Independence Day in America is all about family, cookouts, and fireworks. I have always been a big fan of fireworks. I love watching the bursts of color shattering the darkness and the chaos of each grand finale. Maybe my genes are the reason for my fascination, I mean it was the Italians who gave fireworks color.
Sometime between 600 and 900 A.D., the Chinese invented the world’s first fireworks. These fireworks were far from what we see today and were created primarily as a weapon. Fortunately, during the 13th century, Marco Polo discovered these incendiary devices and brought them back to Italy.
During the Renaissance, the Italians began experimenting with fireworks. They practiced launching them in the air and burned powdered metals and charcoal in tubes, creating the first sparklers. Of course, this kind of spectacle was only suited for the wealthiest Italians, and they quickly became a staple at major events.
Fireworks were still just a whitish-yellow color at this time, but leave it to the Italians to add some flair to an otherwise lackluster showcase.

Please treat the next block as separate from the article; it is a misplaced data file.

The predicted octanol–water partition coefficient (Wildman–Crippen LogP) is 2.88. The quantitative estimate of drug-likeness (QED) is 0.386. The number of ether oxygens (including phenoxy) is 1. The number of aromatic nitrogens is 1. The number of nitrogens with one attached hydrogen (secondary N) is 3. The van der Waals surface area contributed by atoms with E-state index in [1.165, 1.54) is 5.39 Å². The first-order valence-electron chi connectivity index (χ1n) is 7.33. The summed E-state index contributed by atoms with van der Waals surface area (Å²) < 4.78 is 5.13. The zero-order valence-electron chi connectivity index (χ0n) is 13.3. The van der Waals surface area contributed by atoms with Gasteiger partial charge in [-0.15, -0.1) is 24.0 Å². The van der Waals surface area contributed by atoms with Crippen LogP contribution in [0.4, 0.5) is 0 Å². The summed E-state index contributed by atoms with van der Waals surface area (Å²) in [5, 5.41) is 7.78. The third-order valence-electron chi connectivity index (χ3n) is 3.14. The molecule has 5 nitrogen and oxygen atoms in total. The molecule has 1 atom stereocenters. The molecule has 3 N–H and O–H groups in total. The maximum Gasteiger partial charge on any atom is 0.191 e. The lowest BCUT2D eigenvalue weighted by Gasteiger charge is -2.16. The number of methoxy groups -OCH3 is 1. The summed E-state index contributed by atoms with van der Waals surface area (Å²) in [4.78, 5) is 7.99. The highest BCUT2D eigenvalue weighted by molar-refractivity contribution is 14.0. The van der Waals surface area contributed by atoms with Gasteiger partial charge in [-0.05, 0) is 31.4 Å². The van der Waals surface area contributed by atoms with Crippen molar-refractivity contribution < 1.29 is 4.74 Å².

By the 1830s, Italian scientists discovered how to add color to fireworks. They took a chlorinated powder and added strontium for red, barium for green, copper for blue, and sodium for yellow. They also added potassium chlorate to make the colors brighter.
Some might think that would be the end of the story, however, I found some information that makes me believe Italians love fireworks more than Americans do. It might be hard to believe considering Americans start lighting off fireworks a month before and after the fourth even in states where they’re illegal.
Italy holds a fireworks competition every year in Rome called Caput Lucis. Teams from all over the world compete to see who can put on the best firework show. The competition lasts six days with two shows every night for three of the days.
The next time you see one of those colorful displays in the sky, send your thanks to those inventive Italians long ago.